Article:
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Spinal fusion permanently fuses or joins two or more vertebrae. Bone graft is used in spinal fusion procedures to help the spine fuse. There are different types of bone graft such as autograft (patient’s own bone), allograft (donor bone), and bone morphogenetic protein (BMP). Bone graft is packed between spinal instrumentation and spaces where it will grow and heal. (2014 NASS POSITION STATEMENT FOR rhBMP2)
Instrumentation includes implants such as rods, plates, screws, interbody devices, cages, and hooks. Implanted instrumentation immediately stabilizes the spine after surgery, adding strength, and helps to maintain proper alignment while fusion occurs. Depending on the type of fusion and instrumentation performed, the patient may need to wear a brace after surgery for added support during healing.
Rod instrumentation to facilitate fusion
Bone model showing cage, rod, and screw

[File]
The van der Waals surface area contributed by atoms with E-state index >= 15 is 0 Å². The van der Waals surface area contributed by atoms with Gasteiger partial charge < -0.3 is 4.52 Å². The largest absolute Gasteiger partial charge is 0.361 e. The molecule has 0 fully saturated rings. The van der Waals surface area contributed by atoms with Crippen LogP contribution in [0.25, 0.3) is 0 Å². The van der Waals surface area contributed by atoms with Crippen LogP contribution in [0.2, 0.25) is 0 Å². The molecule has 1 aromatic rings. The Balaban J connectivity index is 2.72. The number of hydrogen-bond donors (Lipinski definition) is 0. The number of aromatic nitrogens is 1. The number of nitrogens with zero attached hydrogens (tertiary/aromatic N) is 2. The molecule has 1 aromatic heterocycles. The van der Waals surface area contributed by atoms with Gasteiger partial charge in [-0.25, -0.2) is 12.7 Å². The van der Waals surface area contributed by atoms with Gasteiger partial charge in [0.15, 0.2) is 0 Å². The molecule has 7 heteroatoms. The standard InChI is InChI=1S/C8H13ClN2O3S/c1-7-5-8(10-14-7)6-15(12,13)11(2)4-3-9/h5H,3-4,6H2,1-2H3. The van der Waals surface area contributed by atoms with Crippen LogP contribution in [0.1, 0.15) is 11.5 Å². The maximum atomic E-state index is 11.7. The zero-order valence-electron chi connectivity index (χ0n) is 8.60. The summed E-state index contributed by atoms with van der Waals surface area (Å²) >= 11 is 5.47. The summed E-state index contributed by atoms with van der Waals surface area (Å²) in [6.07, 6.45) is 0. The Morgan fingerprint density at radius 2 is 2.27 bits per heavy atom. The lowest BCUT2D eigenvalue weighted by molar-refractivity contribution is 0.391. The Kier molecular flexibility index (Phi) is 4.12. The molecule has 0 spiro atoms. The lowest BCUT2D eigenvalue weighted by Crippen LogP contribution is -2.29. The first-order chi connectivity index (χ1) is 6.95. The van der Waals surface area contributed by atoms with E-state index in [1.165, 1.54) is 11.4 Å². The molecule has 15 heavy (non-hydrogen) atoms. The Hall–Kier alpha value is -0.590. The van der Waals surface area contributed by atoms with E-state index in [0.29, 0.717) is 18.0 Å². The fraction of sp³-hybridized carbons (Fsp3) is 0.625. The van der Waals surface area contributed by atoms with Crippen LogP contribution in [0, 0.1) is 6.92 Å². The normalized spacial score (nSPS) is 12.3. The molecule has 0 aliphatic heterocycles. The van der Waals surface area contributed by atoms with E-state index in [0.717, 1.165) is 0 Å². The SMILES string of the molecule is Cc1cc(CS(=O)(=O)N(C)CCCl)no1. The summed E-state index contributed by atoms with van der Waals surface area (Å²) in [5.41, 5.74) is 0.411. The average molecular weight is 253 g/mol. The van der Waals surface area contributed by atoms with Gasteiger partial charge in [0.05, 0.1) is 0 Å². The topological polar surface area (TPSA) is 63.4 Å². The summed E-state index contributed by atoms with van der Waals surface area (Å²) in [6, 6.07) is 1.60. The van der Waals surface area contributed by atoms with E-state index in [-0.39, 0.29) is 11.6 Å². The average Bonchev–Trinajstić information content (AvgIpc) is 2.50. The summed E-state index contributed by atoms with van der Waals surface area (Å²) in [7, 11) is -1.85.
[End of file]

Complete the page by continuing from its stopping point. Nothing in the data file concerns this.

Spinal fusion and instrumentation may be performed to correct spinal deformity, treat fracture or spondylolisthesis, or stabilize the spine after discectomy. Of course, there are other spinal disorders and situations when fusion and instrumentation are needed.
Common surgical procedures that involve spinal fusion and instrumentation include:
Sometimes fusion is not always successful. One of the biggest reasons for failed fusion is smoking or tobacco use. That is why our medical team asks smokers to stop well in advance of their surgery day and to make smoking cessation a permanent choice for improved health.
Our surgeons who perform spinal fusion and instrumentation procedures are highly skilled in the most advanced technology. We welcome all of your questions and concerns about treatment.